Danish physicists give the gift of world’s smallest Christmas record—in stereo – Ars Technica

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Jennifer Ouellette
Physicists at the Technical University of Denmark (DTU) are bringing the Christmas cheer by using a 3D nanolithography tool called the Nanofrazor to cut the smallest record ever. The tune they “recorded,” in full stereo no less: the first 25 seconds of “Rocking Around the Christmas Tree.”
”I have done lithography for 30 years, and although we’ve had this machine for a while, it still feels like science fiction,” said Peter Bøggild, a physicist at DTU. “To get an idea of the scale we are working at, we could write our signatures on a red blood cell with this thing. The most radical thing is that we can create free-form 3D landscapes at that crazy resolution.”
Back in 2015, the same DTU group created a microscopic color image of the Mona Lisa, some 10,000 times smaller than Leonardo da Vinci’s original painting. To do so, they created a nanoscale surface structure consisting of rows of columns, covered by a 20-nm thick layer of aluminum. How much a column was deformed determined which colors of light were reflected, and the deformation in turn was determined by the intensity of the pulsed laser beam. For instance, low-intensity pulses only deformed the columns slightly, producing blue and purple tones, while strong pulses significantly deformed the columns, producing orange and yellow tones. The resulting image fit in a space smaller than the footprint taken up by a single pixel on an iPhone Retina display.
The DTU physics group acquired the Nanofrazor in order to sculpt precisely detailed 3D nanostructures quickly and relatively cheaply. The Christmas record was simply a fun holiday project for postdoc Nolan Lassaline to demonstrate the capability of shaping a surface with nanoscale precision. Instead of adding material to a surface, the Nanofrazor precisely removes material to sculpt the surface into the desired pattern or shape—a kind of gray-scale nanolithography.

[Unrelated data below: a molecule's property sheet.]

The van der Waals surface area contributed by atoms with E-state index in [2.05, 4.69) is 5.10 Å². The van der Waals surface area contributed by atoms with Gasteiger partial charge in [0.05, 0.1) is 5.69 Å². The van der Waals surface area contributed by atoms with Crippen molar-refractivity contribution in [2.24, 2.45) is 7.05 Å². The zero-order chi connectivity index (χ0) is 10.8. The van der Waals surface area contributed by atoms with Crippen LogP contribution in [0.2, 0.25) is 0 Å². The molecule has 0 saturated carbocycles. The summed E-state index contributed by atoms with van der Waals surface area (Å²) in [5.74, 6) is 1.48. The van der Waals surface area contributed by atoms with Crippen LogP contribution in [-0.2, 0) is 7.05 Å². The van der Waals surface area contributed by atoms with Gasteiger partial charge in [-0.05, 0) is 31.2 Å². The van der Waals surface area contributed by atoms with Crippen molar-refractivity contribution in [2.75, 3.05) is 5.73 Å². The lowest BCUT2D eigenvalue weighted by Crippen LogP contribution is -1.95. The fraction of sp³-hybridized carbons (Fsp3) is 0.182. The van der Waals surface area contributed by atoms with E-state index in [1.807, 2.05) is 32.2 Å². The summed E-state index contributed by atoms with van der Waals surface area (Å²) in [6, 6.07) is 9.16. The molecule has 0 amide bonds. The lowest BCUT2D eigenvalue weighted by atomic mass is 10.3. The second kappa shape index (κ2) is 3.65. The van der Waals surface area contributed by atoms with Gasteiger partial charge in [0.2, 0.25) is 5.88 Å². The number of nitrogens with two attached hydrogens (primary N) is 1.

“The Nanofrazor was put to work as a record-cutting lathe—converting an audio signal into a spiralled groove on the surface of the medium,” said Bøggild, who is also an amateur musician and vinyl record enthusiast. “In this case, the medium is a different polymer than vinyl. We even encoded the music in stereo—the lateral wriggles is the left channel, whereas the depth modulation contains the right channel. It may be too impractical and expensive to become a hit record. To read the groove, you need a rather costly atomic force microscope or the Nanofrazor, but it is definitely doable.”
The initial goal is to use the Nanofrazor to develop new kinds of magnetic sensors capable of detecting the currents in living brains. Lassaline plans to create “quantum soap bubbles” in graphene in hopes of discovering new ways of precisely manipulating the electrons in that and other atomically thin materials.  “The fact that we can now accurately shape the surfaces with nanoscale precision at pretty much the speed of imagination is a game changer for us,” said DTU physicist Tim Booth. “We have many ideas for what to do next and believe that this machine will significantly speed up the prototyping of new structures.”
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